Having said that, Invisible Monsters is messed up on so many different levels. It is messed up on levels I couldn’t even imagine and can’t possibly explain. Forgive me for stealing from a Goodreads review, but this person said it better than I could. This is his entire review:
Quite possibly the most fucked up piece of literature I’ve ever read, this novel is a brilliantly executed train wreck from beginning to end.
He gave it four stars. Coincidentally, that’s what I’m giving it.
Again, forgive me… but I must…
PET PEEVE ALERT!
There was a time when Evie and me went out to dance clubs and bars… p31
Grumble grumble. And then he does it again:
Brandy and me found…” p155
I know it’s insignificant, but for me, it’s like nails scratching down a chalkboard… EEEEEEK! I might make an exception if the character would speak that way, but I do not get that sense in this case. I point it out when independent authors do it, so out of a sense of fairness, I have pointed it out here.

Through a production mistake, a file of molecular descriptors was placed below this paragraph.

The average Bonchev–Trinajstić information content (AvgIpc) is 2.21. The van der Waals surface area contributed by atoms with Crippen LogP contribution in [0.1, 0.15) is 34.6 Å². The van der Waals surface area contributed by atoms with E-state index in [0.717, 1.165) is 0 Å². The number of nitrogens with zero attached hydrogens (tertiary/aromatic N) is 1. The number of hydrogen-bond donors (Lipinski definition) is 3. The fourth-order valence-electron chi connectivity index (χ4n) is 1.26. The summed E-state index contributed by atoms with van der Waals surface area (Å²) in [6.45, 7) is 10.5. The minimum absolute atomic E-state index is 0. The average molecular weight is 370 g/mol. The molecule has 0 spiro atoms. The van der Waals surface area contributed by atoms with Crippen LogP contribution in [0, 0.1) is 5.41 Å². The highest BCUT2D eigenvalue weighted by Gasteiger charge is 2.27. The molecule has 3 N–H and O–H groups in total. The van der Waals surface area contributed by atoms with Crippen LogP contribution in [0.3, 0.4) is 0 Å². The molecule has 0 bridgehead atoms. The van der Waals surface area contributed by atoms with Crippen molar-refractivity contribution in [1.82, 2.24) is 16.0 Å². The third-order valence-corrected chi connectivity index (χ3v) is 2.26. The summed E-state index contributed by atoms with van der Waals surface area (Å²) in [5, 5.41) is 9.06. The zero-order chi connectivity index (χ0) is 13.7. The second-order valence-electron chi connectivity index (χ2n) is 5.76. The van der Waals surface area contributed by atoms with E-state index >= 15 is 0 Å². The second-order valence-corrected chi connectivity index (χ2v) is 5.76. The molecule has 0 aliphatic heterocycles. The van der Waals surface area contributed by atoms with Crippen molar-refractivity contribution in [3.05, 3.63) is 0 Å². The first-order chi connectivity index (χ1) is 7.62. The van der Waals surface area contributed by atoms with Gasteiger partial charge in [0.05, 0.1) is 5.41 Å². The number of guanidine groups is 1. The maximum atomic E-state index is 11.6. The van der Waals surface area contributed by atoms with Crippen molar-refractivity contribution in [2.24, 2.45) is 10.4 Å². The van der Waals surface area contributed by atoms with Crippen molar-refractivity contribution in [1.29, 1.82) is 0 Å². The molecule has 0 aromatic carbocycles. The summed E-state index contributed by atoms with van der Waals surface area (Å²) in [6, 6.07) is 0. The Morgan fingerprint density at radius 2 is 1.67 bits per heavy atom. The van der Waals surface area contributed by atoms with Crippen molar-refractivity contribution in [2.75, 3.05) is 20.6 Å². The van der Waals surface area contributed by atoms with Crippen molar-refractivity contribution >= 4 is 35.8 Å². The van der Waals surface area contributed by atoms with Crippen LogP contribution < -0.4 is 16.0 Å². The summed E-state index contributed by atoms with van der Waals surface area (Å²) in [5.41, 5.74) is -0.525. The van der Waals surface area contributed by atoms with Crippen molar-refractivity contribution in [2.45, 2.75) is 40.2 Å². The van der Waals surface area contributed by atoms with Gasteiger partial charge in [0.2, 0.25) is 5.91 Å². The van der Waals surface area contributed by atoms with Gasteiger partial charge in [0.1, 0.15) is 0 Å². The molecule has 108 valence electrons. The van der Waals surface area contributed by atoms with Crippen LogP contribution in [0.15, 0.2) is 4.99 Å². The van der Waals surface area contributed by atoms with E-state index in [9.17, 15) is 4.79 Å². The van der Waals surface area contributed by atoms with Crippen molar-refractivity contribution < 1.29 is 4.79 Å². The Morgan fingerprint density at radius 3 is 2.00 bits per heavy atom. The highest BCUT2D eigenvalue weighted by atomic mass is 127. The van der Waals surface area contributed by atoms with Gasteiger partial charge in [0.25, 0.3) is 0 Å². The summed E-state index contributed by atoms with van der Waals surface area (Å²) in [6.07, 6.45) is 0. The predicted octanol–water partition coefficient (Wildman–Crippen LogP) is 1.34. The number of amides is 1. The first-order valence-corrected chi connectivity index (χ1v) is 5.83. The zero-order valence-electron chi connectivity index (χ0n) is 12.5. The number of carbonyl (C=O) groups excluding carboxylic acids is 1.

At this point, I must proffer a WARNING. I have a lot of family and friends who will absolutely, without a doubt, NOT want to read this book. So in deference to those I personally know, I say this with no judgment- If you do not like to read about loud gay sex in a closet (not metaphorical by the way, and nice touch Palahniuk), transvestites, transsexuals, PFLAG, different types of condoms, different types of venereal diseases, serious prescription drug abuse, arson, theft… who am I kidding, you probably stopped reading this review already.
Moving right along…
I would first like to make a couple of observations about the writing style. The author flat out states in the beginning:
Don’t expect this to be the kind of story that goes: and then, and then, and then… There isn’t a real pattern to anything, either… And you really, really need to get used to that feeling, here, on the freeway, at work, in your marriage. This is the world we live in. p18
I hate carving quotes, and rarely do it, but this one is really long and I want you to get a feeling of not only the jumping around but also the phenomenal writing. Palahniuk writes the way life happens. Even as he describes the way the story is to be told, he describes the way we live our lives.